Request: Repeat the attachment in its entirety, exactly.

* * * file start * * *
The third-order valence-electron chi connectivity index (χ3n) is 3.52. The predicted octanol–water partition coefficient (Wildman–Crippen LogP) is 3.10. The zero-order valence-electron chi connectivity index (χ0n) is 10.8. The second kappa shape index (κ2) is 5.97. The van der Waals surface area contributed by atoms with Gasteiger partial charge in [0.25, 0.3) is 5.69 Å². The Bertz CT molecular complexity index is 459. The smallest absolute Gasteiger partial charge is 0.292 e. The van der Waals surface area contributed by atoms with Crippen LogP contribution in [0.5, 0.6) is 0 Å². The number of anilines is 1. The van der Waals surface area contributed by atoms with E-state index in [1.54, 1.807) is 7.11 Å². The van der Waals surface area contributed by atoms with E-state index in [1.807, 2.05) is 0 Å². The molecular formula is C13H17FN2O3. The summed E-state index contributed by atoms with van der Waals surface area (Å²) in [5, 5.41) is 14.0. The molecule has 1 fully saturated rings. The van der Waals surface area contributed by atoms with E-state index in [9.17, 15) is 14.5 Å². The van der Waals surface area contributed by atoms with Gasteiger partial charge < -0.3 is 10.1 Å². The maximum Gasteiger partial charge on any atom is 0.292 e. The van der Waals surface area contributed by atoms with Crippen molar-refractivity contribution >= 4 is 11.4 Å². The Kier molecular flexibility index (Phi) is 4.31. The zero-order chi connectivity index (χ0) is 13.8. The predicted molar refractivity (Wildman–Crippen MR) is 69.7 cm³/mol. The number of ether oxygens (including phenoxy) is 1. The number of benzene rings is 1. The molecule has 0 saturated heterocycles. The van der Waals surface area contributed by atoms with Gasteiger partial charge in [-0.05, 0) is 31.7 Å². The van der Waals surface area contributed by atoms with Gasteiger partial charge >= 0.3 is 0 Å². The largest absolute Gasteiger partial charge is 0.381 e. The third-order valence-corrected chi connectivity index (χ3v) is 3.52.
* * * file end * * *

The third-order valence-electron chi connectivity index (χ3n) is 3.52. The predicted octanol–water partition coefficient (Wildman–Crippen LogP) is 3.10. The zero-order valence-electron chi connectivity index (χ0n) is 10.8. The second kappa shape index (κ2) is 5.97. The van der Waals surface area contributed by atoms with Gasteiger partial charge in [0.25, 0.3) is 5.69 Å². The Bertz CT molecular complexity index is 459. The smallest absolute Gasteiger partial charge is 0.292 e. The van der Waals surface area contributed by atoms with Crippen LogP contribution in [0.5, 0.6) is 0 Å². The number of anilines is 1. The van der Waals surface area contributed by atoms with E-state index in [1.54, 1.807) is 7.11 Å². The van der Waals surface area contributed by atoms with E-state index in [1.807, 2.05) is 0 Å². The molecular formula is C13H17FN2O3. The summed E-state index contributed by atoms with van der Waals surface area (Å²) in [5, 5.41) is 14.0. The molecule has 1 fully saturated rings. The van der Waals surface area contributed by atoms with E-state index in [9.17, 15) is 14.5 Å². The van der Waals surface area contributed by atoms with Gasteiger partial charge < -0.3 is 10.1 Å². The maximum Gasteiger partial charge on any atom is 0.292 e. The van der Waals surface area contributed by atoms with Crippen molar-refractivity contribution >= 4 is 11.4 Å². The Kier molecular flexibility index (Phi) is 4.31. The zero-order chi connectivity index (χ0) is 13.8. The predicted molar refractivity (Wildman–Crippen MR) is 69.7 cm³/mol. The number of ether oxygens (including phenoxy) is 1. The number of benzene rings is 1. The molecule has 0 saturated heterocycles. The van der Waals surface area contributed by atoms with Gasteiger partial charge in [-0.05, 0) is 31.7 Å². The van der Waals surface area contributed by atoms with Gasteiger partial charge >= 0.3 is 0 Å². The largest absolute Gasteiger partial charge is 0.381 e. The third-order valence-corrected chi connectivity index (χ3v) is 3.52.